The outside of the playoff picture doesn't look so pretty. Maybe it needs a fresh coat of paint? Anyway, whenever the Sox slump, the crazies come out of the woodwork to find scapegoats for the team's issues. This time around, it appears Tek has been the player that the media hit on the dart board. Let's see who can be the most radical with the Tek hate:
And exactly how much of that is Varitek's fault? If you can give me a rational answer, I will personally vouch for you when they are asking for nominations for Nobel Prizes.
NESN - Time for the Red Sox to Say Goodbye to the Captain
Bill Chuck argues that Tek needs to be benched in favor of Victor Martinez for the rest of the season and next. This isn't COMPLETELY crazy, as Tek would still be able to give Vic some days off. The biggest issue I have here is that Vic has been playing less and less catcher for a reason - it's not a very easy on the body.
In fact, this issue's been on my mind a lot recently - with all the young catchers who are being converted to 1B, maybe someone should look into improving the way the position is played. I mean, I can't really think of a big innovation other than equipment upgrades that has made today's catchers any better than previous years' backstops. Anyone got any ideas?
Speaking of innovations - we've got some stories that will surprise you after the jump.Hadn't thought of that before...
"I was just sort of walking around in the dugout, and they were like, 'Hey, go get your jersey and cleats on because...if [Varitek] gets on second, you're going to pinch run for him,'" Buchholz told the Boston Globe on Saturday. "So I ran up in [the clubhouse] all in a frenzy and the first thing that came in my head was, 'Road game, we're away.' So I got down there and [Francona's] like, you got the wrong jersey on. I was like, 'Oh my God,' so I had to run back up here, put the blue one on. Finally I got back down there -- obviously I got back down there an at-bat late -- but I went out there anyway."
So apparently Buch doesn't think outside the box much. Might explain some of his pitching issues. Anyway, there are players who don't think about the game in conventional fashion, and they aren't always given the same treatment as other innovators of the sport. I'm talking about the players who use advanced statistics in attempts to gain an edge into understanding the game and how they can perform better:
For decades fans have grasped the need for advanced analysis of the numbers behind baseball in hopes of better understanding the game. Now, there are three young pitchers who have come out and said that they use saber-esque stats in analyzing baseball, and sometimes their own game: Brian Bannister, Ross Ohlendorf, and Max Scherzer. Their similar backgrounds are intriguing (all close-aged, right-handed starting pitchers with college educations), as is the way in which they go about their analysis. However, another interesting theme is how the media has gone about reporting and portraying these players.
Even if you think stats are for tinkerbells *cough*Sandy*cough*, you should check that article out. It's also kinda interesting to see which stats each of the pitchers favor - explains a lot about how they pitch.
The Hardball Times had another interesting story, but one that requires MUCH less statistical knowledge to understand: THT Live - Your random fact of the day. Maybe Russell Martin will have some competition from Bryce Harper next season?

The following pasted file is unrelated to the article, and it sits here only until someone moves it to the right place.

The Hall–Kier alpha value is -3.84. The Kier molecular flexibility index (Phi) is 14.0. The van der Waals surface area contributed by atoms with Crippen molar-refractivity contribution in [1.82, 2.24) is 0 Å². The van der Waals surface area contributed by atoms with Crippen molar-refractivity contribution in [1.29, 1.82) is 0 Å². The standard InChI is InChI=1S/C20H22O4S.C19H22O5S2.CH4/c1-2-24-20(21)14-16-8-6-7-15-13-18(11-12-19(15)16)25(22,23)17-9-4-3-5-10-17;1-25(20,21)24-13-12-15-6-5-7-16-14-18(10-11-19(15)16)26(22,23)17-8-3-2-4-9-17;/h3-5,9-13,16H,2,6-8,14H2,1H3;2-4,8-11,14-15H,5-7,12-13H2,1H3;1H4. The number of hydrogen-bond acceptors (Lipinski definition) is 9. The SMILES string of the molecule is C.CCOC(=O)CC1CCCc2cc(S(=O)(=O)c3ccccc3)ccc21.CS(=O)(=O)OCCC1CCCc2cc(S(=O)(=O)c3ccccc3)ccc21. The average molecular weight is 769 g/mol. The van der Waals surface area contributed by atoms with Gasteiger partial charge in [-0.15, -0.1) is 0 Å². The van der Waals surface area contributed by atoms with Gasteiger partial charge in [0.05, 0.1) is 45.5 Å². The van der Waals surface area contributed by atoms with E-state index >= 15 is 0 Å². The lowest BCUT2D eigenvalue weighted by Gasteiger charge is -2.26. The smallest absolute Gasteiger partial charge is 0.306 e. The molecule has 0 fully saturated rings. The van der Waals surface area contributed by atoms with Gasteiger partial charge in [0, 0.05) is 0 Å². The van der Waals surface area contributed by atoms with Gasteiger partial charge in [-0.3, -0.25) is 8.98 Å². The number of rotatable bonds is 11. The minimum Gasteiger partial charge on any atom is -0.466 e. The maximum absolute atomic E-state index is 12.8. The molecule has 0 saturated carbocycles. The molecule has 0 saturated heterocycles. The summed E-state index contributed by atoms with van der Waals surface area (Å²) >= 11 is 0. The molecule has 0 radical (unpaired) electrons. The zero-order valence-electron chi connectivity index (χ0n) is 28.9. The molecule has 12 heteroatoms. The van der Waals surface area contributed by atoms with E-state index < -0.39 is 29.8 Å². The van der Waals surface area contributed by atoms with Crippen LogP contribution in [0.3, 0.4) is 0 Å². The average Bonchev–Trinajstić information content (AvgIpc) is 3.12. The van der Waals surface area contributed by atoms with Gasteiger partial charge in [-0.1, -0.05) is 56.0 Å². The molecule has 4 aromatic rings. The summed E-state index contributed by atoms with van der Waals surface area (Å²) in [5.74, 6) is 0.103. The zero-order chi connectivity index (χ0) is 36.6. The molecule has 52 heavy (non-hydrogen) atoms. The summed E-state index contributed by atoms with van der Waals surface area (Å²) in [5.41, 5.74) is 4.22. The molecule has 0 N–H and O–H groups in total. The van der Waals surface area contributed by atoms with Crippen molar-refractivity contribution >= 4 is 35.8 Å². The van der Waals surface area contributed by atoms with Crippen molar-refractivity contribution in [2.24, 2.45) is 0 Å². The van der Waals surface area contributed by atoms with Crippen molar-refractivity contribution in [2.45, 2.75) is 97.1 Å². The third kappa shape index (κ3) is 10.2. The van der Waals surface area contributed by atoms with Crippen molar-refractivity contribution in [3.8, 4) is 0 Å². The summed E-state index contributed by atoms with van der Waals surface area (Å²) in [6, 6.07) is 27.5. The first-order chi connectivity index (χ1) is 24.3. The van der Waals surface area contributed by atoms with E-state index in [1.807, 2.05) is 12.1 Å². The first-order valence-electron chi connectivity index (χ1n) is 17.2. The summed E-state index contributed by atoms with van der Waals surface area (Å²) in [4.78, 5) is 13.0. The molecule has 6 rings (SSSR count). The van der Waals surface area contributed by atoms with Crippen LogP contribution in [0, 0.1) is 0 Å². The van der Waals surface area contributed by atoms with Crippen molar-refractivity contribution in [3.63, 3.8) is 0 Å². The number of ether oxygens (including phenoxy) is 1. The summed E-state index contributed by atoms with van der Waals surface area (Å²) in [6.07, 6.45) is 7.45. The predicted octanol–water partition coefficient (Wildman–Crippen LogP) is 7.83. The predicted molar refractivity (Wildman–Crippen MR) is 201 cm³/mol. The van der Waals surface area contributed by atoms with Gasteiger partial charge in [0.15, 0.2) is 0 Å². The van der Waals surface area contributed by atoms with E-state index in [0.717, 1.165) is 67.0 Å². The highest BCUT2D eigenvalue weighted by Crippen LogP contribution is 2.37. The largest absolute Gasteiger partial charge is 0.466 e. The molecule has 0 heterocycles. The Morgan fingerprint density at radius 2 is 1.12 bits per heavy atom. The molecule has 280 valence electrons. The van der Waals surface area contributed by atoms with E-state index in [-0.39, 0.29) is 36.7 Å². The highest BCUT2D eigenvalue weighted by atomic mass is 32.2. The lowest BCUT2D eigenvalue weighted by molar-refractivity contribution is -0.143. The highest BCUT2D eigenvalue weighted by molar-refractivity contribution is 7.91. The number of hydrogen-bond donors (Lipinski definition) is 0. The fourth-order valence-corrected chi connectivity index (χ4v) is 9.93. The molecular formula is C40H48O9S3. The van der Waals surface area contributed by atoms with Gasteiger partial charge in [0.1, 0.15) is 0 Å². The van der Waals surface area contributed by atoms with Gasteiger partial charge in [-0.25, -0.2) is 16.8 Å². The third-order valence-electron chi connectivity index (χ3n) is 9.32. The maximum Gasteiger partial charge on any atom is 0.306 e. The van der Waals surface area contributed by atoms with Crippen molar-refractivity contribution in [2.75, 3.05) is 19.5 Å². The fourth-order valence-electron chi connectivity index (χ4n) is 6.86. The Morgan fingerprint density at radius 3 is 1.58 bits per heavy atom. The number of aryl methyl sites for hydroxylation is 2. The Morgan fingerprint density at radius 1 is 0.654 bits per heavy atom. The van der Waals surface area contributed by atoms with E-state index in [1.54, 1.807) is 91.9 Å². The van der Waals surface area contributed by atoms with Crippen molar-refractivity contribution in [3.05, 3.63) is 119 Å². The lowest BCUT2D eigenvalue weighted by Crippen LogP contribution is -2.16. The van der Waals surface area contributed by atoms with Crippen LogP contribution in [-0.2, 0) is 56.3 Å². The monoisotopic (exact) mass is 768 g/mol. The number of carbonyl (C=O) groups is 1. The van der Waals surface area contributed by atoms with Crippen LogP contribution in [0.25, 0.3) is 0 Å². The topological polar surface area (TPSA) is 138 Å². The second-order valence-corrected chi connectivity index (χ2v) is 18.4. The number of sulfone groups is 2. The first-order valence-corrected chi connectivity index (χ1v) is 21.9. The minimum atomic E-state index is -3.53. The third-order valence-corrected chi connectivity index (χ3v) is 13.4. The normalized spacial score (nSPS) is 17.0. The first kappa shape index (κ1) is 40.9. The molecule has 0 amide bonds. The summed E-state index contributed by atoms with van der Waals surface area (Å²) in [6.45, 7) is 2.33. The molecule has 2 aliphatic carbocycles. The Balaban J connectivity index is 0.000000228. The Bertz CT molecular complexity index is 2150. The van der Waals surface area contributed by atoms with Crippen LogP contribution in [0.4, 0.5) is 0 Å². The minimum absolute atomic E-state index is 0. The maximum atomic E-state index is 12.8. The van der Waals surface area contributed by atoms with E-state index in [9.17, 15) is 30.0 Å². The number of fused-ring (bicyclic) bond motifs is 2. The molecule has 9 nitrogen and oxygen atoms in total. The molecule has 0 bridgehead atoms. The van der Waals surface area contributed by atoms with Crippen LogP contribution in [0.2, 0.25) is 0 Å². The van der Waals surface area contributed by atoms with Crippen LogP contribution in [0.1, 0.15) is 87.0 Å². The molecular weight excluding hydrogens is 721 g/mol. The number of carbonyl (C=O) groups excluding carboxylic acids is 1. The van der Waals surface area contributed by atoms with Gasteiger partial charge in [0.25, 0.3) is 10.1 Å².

We've mentioned this before in the Laundry, but now there's more talk of Smoltzie becoming a beach bum, sans retirement.
They couldn't move him before the deadline, but Bell could be on the move soon. He'd have to clear the entire NL and most of the AL first, but the Sox could potentially pick up a strong bullpen arm if they would be willing to give up a good chunk of young prospects.
Well, that would certainly make the AL East a lot more difficult next season - just what we need, right? At least he would get more chances to hurt the MFY as opposed to signing with and helping them.
Some prospects getting their first games in as Sox; one celebrated prospect finally gets a chance to show off some other tools, while another explains his lack of progression; more vets getting ready by playing with the kids
Miles Head, Brandon Jacobs, and Doug Wogee all debuted in the GCL today. #RedSox
Ryan Westmoreland finally debuted in the field tonight, starting in LF. #RedSox
Manifest Destiny claims new territory?
"I really dislike all of that [hype]," Anderson said with a face that could have melted ice. "It's made me more of a recluse, which I don't know if that's the right word. I don't think I embrace that kind of stuff as much as other people. I don't really think its accurate stuff."
Don't worry, Lars - just hit a couple 450 foot bombs and we'll be satisfied.
Not entirely sure how much either will be a factor the rest of the season, but it never hurts to have depth.
I don't like this losing thing. Can we stop soon?
For the second consecutive season, winning on the road has been a primary issue for the Red Sox. They fell to 28-33 away from home, the 14th best road record in the major leagues, compared to 38-18 at Fenway Park.
NESN - Tazawa's Fastball Couldn't Heat Up in Humid Texas Battle
Heidi interviewed Tito and he had some thoughts about the young Japanese pitcher. Video too, so you guys can get your Heidi fix.
Off day today, so there should be a lot of stories coming out of the crazies, given our current position - post'em in the comments.